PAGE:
Alongside the adoption of sustainable heating technology, underfloor heating is expected to also rise in popularity due to the comparability in both solutions working at low temperatures. In fact, underfloor heating is 40% more efficient at distributing heat than conventional radiator systems when paired with an air source heat pump. While this technology is still rather costly to the end-user, UFH solutions are becoming more affordable and are easy to integrate at the construction stage of new builds.

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Consequently, the industry must be prepared for a new standard in heating systems that aligns with the country’s net-zero targets and with the government looking to achieve a 78% reduction in emissions by 2035, new practices and technology must be encouraged now before the targets become unrealistic.

Encouraging apprenticeships

To encourage a wider pool of young skilled plumbing and heating engineers over the coming years, we must continue to support the adoption of apprenticeships. While it’s true that apprenticeships have already been tried and tested, there are fewer ways for professional installers in training to get hands-on, real-world experience that can’t be replicated in a schooling environment.

Over the coming years, the sector’s adoption and encouragement of apprentices will be crucial to the success of revitalising the industry with skilled installers. The issue we face though is the availability of apprenticeships; with most employers being sole traders or micro-SMEs, businesses simply can’t afford to take on apprentices.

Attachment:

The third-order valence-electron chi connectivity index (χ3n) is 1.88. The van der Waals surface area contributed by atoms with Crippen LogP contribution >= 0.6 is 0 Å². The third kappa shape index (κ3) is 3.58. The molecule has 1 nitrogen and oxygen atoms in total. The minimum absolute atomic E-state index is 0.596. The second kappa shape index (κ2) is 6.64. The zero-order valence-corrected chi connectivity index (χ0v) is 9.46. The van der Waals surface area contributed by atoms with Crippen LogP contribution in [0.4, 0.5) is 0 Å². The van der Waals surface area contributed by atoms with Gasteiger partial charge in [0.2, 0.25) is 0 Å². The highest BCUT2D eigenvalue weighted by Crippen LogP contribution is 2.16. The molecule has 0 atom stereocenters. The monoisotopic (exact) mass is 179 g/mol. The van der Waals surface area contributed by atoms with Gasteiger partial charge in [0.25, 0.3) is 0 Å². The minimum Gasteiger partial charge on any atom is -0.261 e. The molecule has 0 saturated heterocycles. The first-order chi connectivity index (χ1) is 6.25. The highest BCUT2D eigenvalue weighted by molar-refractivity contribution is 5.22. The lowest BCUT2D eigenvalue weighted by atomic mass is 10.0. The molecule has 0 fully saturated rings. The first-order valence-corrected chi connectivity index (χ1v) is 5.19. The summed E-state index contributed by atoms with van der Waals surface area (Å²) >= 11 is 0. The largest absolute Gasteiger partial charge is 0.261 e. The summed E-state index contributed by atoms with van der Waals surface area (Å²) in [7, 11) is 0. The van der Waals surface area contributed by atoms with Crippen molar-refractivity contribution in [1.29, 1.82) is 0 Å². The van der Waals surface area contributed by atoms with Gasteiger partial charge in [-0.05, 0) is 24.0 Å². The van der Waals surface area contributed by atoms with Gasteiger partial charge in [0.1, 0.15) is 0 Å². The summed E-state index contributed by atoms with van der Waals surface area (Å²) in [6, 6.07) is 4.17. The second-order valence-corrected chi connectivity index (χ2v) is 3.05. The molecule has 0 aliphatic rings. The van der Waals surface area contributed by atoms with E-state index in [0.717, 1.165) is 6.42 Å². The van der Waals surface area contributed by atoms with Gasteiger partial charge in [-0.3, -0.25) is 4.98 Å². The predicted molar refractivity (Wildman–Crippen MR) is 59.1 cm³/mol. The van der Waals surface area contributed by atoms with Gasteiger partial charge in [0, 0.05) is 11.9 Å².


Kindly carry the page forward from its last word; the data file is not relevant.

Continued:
To begin addressing this, the government are now offering grants to businesses that are willing to take on apprentices ranging from £3,000 for an apprentice of any age, to £4,000 for an apprentice aged between 16-18 years old. On top of this, employers can benefit from an extra £1,000 grant by providing a place of work for an unpaid trainee before they begin their apprenticeship. However, some of these grants are due to expire in September 2021, so employers should act quickly if they plan to take advantage of the government’s grants which can be accessed via the Apprenticeships Service Portal.